References to the deity are commonplace in American courtrooms. Perhaps the most familiar of these are oaths administered in court, by which jurors swear to perform their duties or witnesses swear to tell the truth ‘‘so help me God.’’ In addition, court proceedings themselves, including proceedings of the U.S. Supreme Court, sometimes begin with the formal invocation of divine aid: ‘‘God save this honorable court.’’ Less frequently, particular judges may sponsor prayers or the display of religious symbols such as the Ten Commandments in their courtrooms. Moreover, attorneys sometimes make arguments that touch on religious imagery, sacred texts—especially the Bible, and miscellaneous religious themes. These various practices raise issues under the free exercise and free speech clauses, as well as the establishment clause.
Concern for the free speech and religious free exercise rights of jurors and witnesses has gradually prompted revision to long-standing forms of oaths in many American courtrooms. Freedom of speech and free exercise of religion have frequently been understood to mean that individuals cannot be forced to utter sentiments to which they do not adhere. Consequently, many courtrooms now permit both witnesses and jurors to affirm their commitment to tell the truth or fulfill the obligations of a juror rather than to swear in the name of God a commitment to do so. Moreover, at least some courts have held that this kind of accommodation is mandated by the free speech clause, the free exercise clause, or both.
Formal or ritualistic references to the deity in court proceedings might also be thought of as violating the establishment clause of the first amendment, which the Supreme Court has variously interpreted as prohibiting government actions with the purpose or effect of significantly advancing religion or of endorsing religion. Nevertheless, the use of oaths invoking the deity or of formal invocations such as ‘‘God save this honorable court’’ has not been prohibited by the Supreme Court. Although it has not considered these issues specifically, the Court’s general holdings concerning public religious practices would suggest that these formal invocations of divine aid would survive a challenge under the establishment clause. In Marsh v. Chambers (1984), the Court upheld the practice of having a chaplain chosen by a state legislature offer prayers at the beginning of a legislative session. There, the Court drew attention to the long tradition of such public prayers in American history, emphasizing that legislative prayers had become ‘‘part of the fabric of our society.’’ Presumably, the Court would find similar historical blessing for the practice of oaths in the name of God or ritual invocations such as ‘‘God save this honorable court.’’ The Court might also rely on the concept of ‘‘ceremonial deism’’ to analyze formal references to God in the courtroom. Justice William Brennan suggested in a concurring opinion to the decision in Lynch v. Donnelly (1984) that certain public religious references, such as the designation of our national motto as ‘‘In God we trust’’ and the inclusion of the phrase ‘‘under God’’ in the Pledge of Allegiance, had ‘‘lost through rote repetition any significant religious content.’’ References to the deity in formal oaths or ritual invocations at the beginning of court sessions might similarly be thought of as forms of ‘‘ceremonial deism’’ and thus immune from establishment clause challenges.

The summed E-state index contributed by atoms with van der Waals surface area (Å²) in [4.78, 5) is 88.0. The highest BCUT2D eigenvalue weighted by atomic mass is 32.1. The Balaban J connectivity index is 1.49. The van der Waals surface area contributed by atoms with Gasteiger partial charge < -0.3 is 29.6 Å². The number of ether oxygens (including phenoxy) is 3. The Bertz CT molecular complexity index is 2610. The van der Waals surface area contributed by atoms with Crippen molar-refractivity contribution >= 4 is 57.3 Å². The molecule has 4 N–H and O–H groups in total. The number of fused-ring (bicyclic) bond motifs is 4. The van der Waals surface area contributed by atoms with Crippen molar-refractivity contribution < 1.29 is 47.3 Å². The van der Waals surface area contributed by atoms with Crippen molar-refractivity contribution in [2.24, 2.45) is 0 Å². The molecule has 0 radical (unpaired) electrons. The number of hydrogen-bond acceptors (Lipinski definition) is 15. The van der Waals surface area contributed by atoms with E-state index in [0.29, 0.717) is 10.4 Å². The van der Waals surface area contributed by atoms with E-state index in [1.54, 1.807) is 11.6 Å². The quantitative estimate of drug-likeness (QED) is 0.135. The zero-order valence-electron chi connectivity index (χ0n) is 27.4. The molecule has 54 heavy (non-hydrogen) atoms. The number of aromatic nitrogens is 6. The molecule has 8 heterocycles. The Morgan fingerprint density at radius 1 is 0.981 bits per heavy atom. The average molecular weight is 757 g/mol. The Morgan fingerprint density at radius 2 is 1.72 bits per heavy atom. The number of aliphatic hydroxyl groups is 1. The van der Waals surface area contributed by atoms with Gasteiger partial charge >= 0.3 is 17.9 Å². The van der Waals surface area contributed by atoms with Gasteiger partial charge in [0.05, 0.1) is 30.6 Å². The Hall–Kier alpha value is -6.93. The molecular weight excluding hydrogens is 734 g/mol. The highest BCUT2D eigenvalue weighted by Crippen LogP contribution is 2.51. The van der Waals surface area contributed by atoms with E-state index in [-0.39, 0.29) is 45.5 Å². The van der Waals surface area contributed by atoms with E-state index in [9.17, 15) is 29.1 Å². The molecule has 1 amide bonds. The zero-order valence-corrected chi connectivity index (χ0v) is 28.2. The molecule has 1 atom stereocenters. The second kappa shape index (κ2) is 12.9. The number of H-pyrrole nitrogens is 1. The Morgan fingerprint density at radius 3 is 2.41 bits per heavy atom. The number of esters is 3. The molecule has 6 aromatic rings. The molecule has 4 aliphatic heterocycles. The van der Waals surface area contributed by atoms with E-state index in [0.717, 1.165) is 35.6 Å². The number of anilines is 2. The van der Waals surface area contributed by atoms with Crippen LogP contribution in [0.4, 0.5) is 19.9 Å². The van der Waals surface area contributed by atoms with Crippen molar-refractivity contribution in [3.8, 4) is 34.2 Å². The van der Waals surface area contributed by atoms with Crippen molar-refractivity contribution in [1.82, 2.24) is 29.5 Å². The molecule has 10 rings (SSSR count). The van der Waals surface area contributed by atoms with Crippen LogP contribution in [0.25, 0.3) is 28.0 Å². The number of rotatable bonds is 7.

Less formal references to the deity in judicial proceedings, such as invited prayers from clergy or the display of religious symbols such as the Ten Commandments, pose more serious issues under the establishment clause. These practices can claim less shelter under the mantle of tradition. Moreover, their religiousness has not been blunted by formal repetition. Accordingly, at least some courts have found these kinds of references to violate the establishment clause. In Alabama, for example, in the summer of 2001, the chief justice of the state’s supreme court attempted to install a permanent monument to the Ten Commandments in the state judicial building. Lower federal courts declared the display of this monument unconstitutional. When the chief justice refused to comply with a court order that he remove the monument, the other justices on the court intervened to have the monument removed from its public location, and the chief justice was first suspended and then later removed from his judicial office. A few courts have approved the display of the Ten Commandments in or around court buildings, but these have generally involved displays that have been in place for many years. The continued display of religious symbols with a more venerable local history may be thought of as respecting tradition rather than advancing particular religious sentiments.
Finally, religious references are not uncommon in arguments made by lawyers in the course of trials. Attorneys in death penalty cases, for example, will sometimes tender Biblical texts in support of, or in opposition to, the application of the death penalty; and the discussion of these texts will sometimes include references to God. A few jurisdictions declare these religious comments off-limits for lawyers. Nevertheless, the more common result has been for courts to permit lawyers to make passing references to God or to passages or illustrations from the Bible, treating these references as falling within the general rhetorical vocabulary of American culture.
TIMOTHY L. HALL
References and Further Reading
Cases and Statutes Cited
See also Ceremonial Deism; Civil Religion; Establishment Clause Doctrine: Supreme Court Jurisprudence; Forced Speech; Lemon Test; Lynch v. Donnelly, 465 U.S. 668 (1984); Marsh v. Chambers, 463 U.S. 783 (1983); No Endorsement Test